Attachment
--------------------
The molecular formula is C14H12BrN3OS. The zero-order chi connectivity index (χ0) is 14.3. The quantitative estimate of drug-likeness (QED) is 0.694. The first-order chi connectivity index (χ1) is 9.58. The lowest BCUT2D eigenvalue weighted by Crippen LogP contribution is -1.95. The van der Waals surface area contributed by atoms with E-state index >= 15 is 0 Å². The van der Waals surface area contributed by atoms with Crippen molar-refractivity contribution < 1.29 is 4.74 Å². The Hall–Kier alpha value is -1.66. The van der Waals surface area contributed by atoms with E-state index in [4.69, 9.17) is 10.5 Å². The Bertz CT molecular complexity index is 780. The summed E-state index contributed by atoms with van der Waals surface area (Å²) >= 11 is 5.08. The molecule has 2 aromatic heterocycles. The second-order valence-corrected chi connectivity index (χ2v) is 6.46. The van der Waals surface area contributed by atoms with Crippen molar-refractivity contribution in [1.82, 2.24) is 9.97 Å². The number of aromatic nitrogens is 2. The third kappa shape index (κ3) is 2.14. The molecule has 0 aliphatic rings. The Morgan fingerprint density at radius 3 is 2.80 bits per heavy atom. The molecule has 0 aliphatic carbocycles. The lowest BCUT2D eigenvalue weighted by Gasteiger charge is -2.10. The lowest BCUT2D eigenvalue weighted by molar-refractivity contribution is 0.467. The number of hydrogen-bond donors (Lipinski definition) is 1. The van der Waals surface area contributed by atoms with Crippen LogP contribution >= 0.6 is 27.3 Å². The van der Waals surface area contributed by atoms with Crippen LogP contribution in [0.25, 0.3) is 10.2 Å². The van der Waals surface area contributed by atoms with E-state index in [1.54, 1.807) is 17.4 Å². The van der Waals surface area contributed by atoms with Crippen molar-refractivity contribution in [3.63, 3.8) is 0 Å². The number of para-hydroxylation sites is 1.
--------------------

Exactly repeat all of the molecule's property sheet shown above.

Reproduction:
The molecular formula is C14H12BrN3OS. The zero-order chi connectivity index (χ0) is 14.3. The quantitative estimate of drug-likeness (QED) is 0.694. The first-order chi connectivity index (χ1) is 9.58. The lowest BCUT2D eigenvalue weighted by Crippen LogP contribution is -1.95. The van der Waals surface area contributed by atoms with E-state index >= 15 is 0 Å². The van der Waals surface area contributed by atoms with Crippen molar-refractivity contribution < 1.29 is 4.74 Å². The Hall–Kier alpha value is -1.66. The van der Waals surface area contributed by atoms with E-state index in [4.69, 9.17) is 10.5 Å². The Bertz CT molecular complexity index is 780. The summed E-state index contributed by atoms with van der Waals surface area (Å²) >= 11 is 5.08. The molecule has 2 aromatic heterocycles. The second-order valence-corrected chi connectivity index (χ2v) is 6.46. The van der Waals surface area contributed by atoms with Crippen molar-refractivity contribution in [1.82, 2.24) is 9.97 Å². The number of aromatic nitrogens is 2. The third kappa shape index (κ3) is 2.14. The molecule has 0 aliphatic rings. The Morgan fingerprint density at radius 3 is 2.80 bits per heavy atom. The molecule has 0 aliphatic carbocycles. The lowest BCUT2D eigenvalue weighted by Gasteiger charge is -2.10. The lowest BCUT2D eigenvalue weighted by molar-refractivity contribution is 0.467. The number of hydrogen-bond donors (Lipinski definition) is 1. The van der Waals surface area contributed by atoms with Crippen LogP contribution >= 0.6 is 27.3 Å². The van der Waals surface area contributed by atoms with Crippen LogP contribution in [0.25, 0.3) is 10.2 Å². The van der Waals surface area contributed by atoms with E-state index in [1.54, 1.807) is 17.4 Å². The van der Waals surface area contributed by atoms with Crippen molar-refractivity contribution in [3.63, 3.8) is 0 Å². The number of para-hydroxylation sites is 1.